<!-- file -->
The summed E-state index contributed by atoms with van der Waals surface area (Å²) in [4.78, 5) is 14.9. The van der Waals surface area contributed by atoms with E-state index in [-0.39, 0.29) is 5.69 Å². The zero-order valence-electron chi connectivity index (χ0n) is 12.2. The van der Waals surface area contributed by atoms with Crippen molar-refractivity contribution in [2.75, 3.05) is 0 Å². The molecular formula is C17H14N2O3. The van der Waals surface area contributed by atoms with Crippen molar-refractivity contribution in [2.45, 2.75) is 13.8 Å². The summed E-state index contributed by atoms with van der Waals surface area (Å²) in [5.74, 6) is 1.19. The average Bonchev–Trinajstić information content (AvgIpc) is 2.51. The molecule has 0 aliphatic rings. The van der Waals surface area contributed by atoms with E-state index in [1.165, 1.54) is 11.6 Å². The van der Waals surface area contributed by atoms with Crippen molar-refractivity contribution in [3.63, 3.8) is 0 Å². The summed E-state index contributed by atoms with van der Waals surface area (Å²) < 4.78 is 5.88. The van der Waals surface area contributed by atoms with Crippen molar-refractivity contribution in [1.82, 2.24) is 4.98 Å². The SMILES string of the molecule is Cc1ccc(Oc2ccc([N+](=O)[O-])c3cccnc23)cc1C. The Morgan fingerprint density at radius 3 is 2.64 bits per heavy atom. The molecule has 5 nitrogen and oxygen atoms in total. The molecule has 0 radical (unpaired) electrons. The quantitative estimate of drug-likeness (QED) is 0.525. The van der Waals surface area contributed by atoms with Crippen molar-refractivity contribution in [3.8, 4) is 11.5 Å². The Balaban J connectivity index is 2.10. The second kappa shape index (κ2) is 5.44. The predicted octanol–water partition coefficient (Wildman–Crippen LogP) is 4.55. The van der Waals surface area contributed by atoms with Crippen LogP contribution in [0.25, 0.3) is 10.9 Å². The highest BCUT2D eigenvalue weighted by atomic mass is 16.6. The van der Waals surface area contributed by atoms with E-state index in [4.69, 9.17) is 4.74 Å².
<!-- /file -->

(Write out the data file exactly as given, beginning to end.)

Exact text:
The summed E-state index contributed by atoms with van der Waals surface area (Å²) in [4.78, 5) is 14.9. The van der Waals surface area contributed by atoms with E-state index in [-0.39, 0.29) is 5.69 Å². The zero-order valence-electron chi connectivity index (χ0n) is 12.2. The van der Waals surface area contributed by atoms with Crippen molar-refractivity contribution in [2.75, 3.05) is 0 Å². The molecular formula is C17H14N2O3. The van der Waals surface area contributed by atoms with Crippen molar-refractivity contribution in [2.45, 2.75) is 13.8 Å². The summed E-state index contributed by atoms with van der Waals surface area (Å²) in [5.74, 6) is 1.19. The average Bonchev–Trinajstić information content (AvgIpc) is 2.51. The molecule has 0 aliphatic rings. The van der Waals surface area contributed by atoms with E-state index in [1.165, 1.54) is 11.6 Å². The van der Waals surface area contributed by atoms with Crippen molar-refractivity contribution in [3.63, 3.8) is 0 Å². The summed E-state index contributed by atoms with van der Waals surface area (Å²) < 4.78 is 5.88. The van der Waals surface area contributed by atoms with Crippen molar-refractivity contribution in [1.82, 2.24) is 4.98 Å². The SMILES string of the molecule is Cc1ccc(Oc2ccc([N+](=O)[O-])c3cccnc23)cc1C. The Morgan fingerprint density at radius 3 is 2.64 bits per heavy atom. The molecule has 5 nitrogen and oxygen atoms in total. The molecule has 0 radical (unpaired) electrons. The quantitative estimate of drug-likeness (QED) is 0.525. The van der Waals surface area contributed by atoms with Crippen molar-refractivity contribution in [3.8, 4) is 11.5 Å². The Balaban J connectivity index is 2.10. The second kappa shape index (κ2) is 5.44. The predicted octanol–water partition coefficient (Wildman–Crippen LogP) is 4.55. The van der Waals surface area contributed by atoms with Crippen LogP contribution in [0.25, 0.3) is 10.9 Å². The highest BCUT2D eigenvalue weighted by atomic mass is 16.6. The van der Waals surface area contributed by atoms with E-state index in [4.69, 9.17) is 4.74 Å².